High Level Summary of Statistics Trend Last update: Friday, September 23, 2011
How People Travel
On average, Scots travelled 7,056 miles per person per year within Great Britain in the two-year period 2007/2008, according to the National Travel Survey ( NTS). The car was used as the main mode for three-quarters of the distance travelled: 5,247 miles, of which 3,397 miles was covered as a driver and 1,850 miles as a passenger. (If more than one mode of transport is used during a journey, the "main mode" is that used for the longest stage).
There has been a large rise in the distance travelled, with most of the increase being due to travel by car. In 1985/1986, Scots travelled, on average, only 4,652 miles per person per year, of which only 3,227 miles was by car as the main mode. So, over about 20 years, the average distance travelled per person per year increased by 2,404 miles, of which 2,020 were by car.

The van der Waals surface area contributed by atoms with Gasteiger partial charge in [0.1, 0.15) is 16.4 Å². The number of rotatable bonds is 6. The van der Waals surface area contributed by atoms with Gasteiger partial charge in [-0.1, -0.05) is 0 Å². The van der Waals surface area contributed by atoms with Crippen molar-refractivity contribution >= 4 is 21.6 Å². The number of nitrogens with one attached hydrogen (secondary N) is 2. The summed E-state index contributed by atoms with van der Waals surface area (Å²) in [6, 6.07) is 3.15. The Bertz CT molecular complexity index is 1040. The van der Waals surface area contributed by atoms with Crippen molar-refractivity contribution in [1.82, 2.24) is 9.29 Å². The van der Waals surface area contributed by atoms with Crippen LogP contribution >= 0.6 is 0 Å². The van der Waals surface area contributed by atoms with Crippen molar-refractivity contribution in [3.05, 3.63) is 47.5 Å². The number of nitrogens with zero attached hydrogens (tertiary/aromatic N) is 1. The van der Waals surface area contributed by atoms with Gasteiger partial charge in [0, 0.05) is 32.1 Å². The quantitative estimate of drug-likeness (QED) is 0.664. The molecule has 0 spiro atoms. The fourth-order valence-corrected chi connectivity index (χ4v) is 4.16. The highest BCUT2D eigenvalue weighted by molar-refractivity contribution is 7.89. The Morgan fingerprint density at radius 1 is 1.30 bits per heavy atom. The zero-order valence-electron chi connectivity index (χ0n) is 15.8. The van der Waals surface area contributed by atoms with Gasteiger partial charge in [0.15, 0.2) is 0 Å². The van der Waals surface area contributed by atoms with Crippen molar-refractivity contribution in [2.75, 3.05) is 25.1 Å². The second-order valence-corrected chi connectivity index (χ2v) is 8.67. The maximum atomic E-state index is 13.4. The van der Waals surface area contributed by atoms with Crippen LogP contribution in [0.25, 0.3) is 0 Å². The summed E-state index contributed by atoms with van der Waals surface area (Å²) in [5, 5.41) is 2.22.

Other NTS results for 2007/2008 include average distances travelled per Scottish resident per year of 478 miles by local bus as the main mode for the journey, 541 miles by surface rail, 171 miles by foot, 52 miles by taxi and 30 miles by bicycle.
The NTS covers travel within Great Britain for personal purposes. It excludes travel in the course of work to convey passengers or to deliver goods. Results are given for periods of two or three years because of the small sample size, and, even then, the figures for some modes may fluctuate due to sampling variability. As usual when reporting NTS results, figures for "car" include the relatively small amount of personal travel by van or by lorry. In September 2006, the Department for Transport revised the previously-published results for 1995/97 onwards, generally by between 2 per cent and 4 per cent, following the introduction of weighting of the NTS results.
View chart data
Source: Scottish Transport Statistics